ROME, Ga. - Whitfield County Chairman Mike Babb walked into a meeting about Northwest Georgia transportation projects with one message: We want more money.
During a lengthy meeting Wednesday with Georgia Department of Transportation's Round Table Executive Committee for Northwest Georgia and state officials, Babb said Whitfield County needs to see more money from the 10-year, 1 percent sales tax if the committee expects any Whitfield voters to help pass the controversial tax.
"I hate to keep being the illegitimate child at the family picnic, but Whitfield County is lucky to get 5 percent of the votes [supporting the tax], if we don't get more money," Babb said.
Babb walked out four hours later with nearly $100 million in county projects on the approved list, more than doubling the $40 million the county at first had been promised. The additions included several road-widening projects within the Dalton city limits, improvements to Airport Road and making the main road from Cohutta, Ga., to Cleveland, Tenn., a four-lane highway.
Other counties did not fare so well during the meeting and, at the end, only about 60 projects remained out of the original 180.
The tax is expected to bring in about $160 million annually to the county. Overall, the tax, slated for a vote in July 2012, would bring in about $1.3 billion for the 15-county area.
Other regions in Georgia also will vote whether to adopt the tax, but the verdict in each multicounty region will be independent of the others. The Georgia Legislature voted to hold the referendum after transportation officials said there wasn't enough money to meet the state's needs.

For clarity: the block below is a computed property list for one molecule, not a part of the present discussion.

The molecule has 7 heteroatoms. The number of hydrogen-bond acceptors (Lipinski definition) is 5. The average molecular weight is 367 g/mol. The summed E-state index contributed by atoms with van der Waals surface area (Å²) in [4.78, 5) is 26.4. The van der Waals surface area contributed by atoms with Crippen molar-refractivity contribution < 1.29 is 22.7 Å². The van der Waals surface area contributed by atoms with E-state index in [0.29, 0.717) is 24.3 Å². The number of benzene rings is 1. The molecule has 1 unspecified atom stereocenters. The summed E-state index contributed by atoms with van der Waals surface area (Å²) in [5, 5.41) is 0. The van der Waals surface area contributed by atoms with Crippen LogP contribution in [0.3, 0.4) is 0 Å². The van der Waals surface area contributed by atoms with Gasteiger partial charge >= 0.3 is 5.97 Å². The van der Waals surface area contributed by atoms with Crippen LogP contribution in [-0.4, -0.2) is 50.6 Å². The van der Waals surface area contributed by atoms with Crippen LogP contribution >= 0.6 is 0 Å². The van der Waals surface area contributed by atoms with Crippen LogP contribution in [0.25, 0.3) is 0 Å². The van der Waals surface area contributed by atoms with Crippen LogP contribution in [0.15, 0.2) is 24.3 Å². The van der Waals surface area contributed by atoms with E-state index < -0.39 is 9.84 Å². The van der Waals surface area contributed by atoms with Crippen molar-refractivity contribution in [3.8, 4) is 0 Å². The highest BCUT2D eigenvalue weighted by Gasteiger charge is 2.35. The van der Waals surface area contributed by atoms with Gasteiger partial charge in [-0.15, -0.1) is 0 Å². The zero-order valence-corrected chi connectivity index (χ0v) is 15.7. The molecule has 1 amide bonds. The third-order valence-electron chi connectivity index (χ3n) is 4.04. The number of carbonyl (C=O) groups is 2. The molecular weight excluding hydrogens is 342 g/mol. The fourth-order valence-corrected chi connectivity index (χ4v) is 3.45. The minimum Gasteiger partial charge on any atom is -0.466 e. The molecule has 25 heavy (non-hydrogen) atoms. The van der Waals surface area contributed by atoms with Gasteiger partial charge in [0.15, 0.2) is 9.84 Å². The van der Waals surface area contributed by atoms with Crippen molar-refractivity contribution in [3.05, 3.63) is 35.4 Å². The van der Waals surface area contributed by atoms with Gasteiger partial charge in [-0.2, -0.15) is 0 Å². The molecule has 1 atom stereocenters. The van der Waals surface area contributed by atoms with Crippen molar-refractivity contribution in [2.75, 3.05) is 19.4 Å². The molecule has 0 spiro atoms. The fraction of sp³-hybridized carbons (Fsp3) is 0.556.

One-quarter of the money will go to counties for discretionary use such as paving roads, while the rest will be divided for specific projects. In Northwest Georgia, most of the money had been slated for Floyd, Polk and Bartow counties, with smaller, more-rural counties receiving less.
In addition to Whitfield, Catoosa, Chattooga and Walker counties are expected to be "donor" counties, bringing in more sales tax than the cost of their projects.
During Wednesday's meeting, GDOT Director of Planning Todd Long urged members to think as a region and not worry about how much money each county receives. Every project would benefit the region as a whole, he said.
"I'd prefer to see a map without county boundaries," he said.
The county leaders, who must sell the tax to voters, weren't buying it. Several expressed dissatisfaction that their counties were getting less money in projects than they will contribute in sales tax. Others complained that some counties, such as tiny Fannin County which receives $35 million, were getting far more than their fair share.
Even with the changes, some members expressed concern that the tax will still be a difficult sell.
"If it passes, it will be right at 50 percent," said Paulding County Chairman David Austin. "We are going to be damn lucky if we are able to pass it, but it's all we got."
The committee will meet again on Aug. 2. The full roundtable must approve a completed document by Oct. 15 for the list to go to a vote.